From June 14:
If this state could have planned a crisis in mental health, it likely could not have come up with a better scenario than that which is unfolding this summer.
The long-running, underfunded reform we’ve been promised has had its legs cut out from under it.
Mismanagement led to a loss of confidence in the legislature, led to a lack of money to do the job, led to cuts to programs, more mismanagement and now downright mistrust that the state can salvage the strategy of shifting to community-based systems and away from centralized hospitals.
And so, with reimbursement rates dropping and funds drying up, all over the state clinics are shutting down or starting to charge for things that were once free. And some of our most vulnerable citizens and their families are left to deal with it.
Compounding this crisis is the utter lack of leadership from the stewards of the state. It is as if dealing with mental health (a good start would be admitting the system is in crisis) is a choice — an issue to be taken up when there’s extra money around or time to fit it into the schedule. That’s leadership from 30,000 feet. Meanwhile, at street level, patients, family members, friends and caregivers are watching, in horror, the devolution of mental health care in this state.
Those who can’t pay the new fees or afford the travel now necessary because of clinic consolidations and closings will drop out of programs.
What good people have tried desperately to knit together for years will unravel, and while we wait for people we’ve elected to step up, local governments, hospitals and social service agencies will pick up the slack. The sad fact is that lack of funding on the part of the state results in more EMS and public safety calls and more emergency room visits.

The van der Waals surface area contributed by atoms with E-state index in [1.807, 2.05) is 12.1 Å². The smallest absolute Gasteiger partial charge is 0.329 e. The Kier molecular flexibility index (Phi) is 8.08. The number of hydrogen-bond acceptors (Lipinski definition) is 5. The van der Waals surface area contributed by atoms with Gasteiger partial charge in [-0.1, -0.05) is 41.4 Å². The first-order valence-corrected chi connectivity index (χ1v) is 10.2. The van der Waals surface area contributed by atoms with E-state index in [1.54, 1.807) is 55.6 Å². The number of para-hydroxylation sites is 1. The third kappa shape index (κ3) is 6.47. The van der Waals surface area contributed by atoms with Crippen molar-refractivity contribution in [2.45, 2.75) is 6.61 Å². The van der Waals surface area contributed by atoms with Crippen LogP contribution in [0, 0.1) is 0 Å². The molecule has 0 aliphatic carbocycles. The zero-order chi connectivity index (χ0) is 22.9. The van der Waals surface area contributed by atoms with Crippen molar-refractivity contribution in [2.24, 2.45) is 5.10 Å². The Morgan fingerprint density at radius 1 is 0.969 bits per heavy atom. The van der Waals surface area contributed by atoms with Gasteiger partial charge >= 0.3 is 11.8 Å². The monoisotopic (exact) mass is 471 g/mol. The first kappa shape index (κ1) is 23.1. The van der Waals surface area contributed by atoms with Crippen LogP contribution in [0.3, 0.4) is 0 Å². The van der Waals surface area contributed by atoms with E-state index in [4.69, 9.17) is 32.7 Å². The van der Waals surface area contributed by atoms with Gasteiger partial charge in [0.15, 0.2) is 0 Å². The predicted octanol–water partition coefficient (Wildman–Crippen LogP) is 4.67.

We will all pay for this lack of foresight and leadership. And for the families watching what support they had crumble, the cost will be dear indeed.
Fred Thompson - who no doubt will quickly be asked about his K Street days once he’s officially in the running for president - is now number two among NC Republicans — that from a recent survey of voters from Raleigh-based Public Policy Polling, which added the actor and former U.S. Senator from Tennessee for the first time in last month’s presidential tracking poll.
Thompson’s 25 percent support tops Sen. John McCain (16 percent) and Mitt Romney (13 percent). Rudy Giuliani continues to hold his lead with 32 percent.
On the Democratic side, former Sen. John Edwards stays in the lead with 33 percent, with Sen. Hillary Clinton at 27 percent and Sen. Barack Obama at 20 percent.
Can you rephrase that?
Speaking of polls, I was a little taken aback by N.C. Association of Realtors VP Tim Kent, who said on a recent talking heads show that 81 percent of North Carolinians are opposed to a real estate transfer tax.
I found it a little hard to believe that such a high percentage had even gotten up to speed on the issue, let alone formed an opinion.
Turns out that the survey questions helped people understand the issue a little. Like this nicely worded statement, which more than half of the respondents said they strongly agreed with:
“By increasing taxes on a person selling their home, the Legislature is just punishing people for being successful. If a person was responsible enough to buy a home, they should not have to pay increased taxes on the sale of the home.”
Clears things right up, don’t it?
From June 7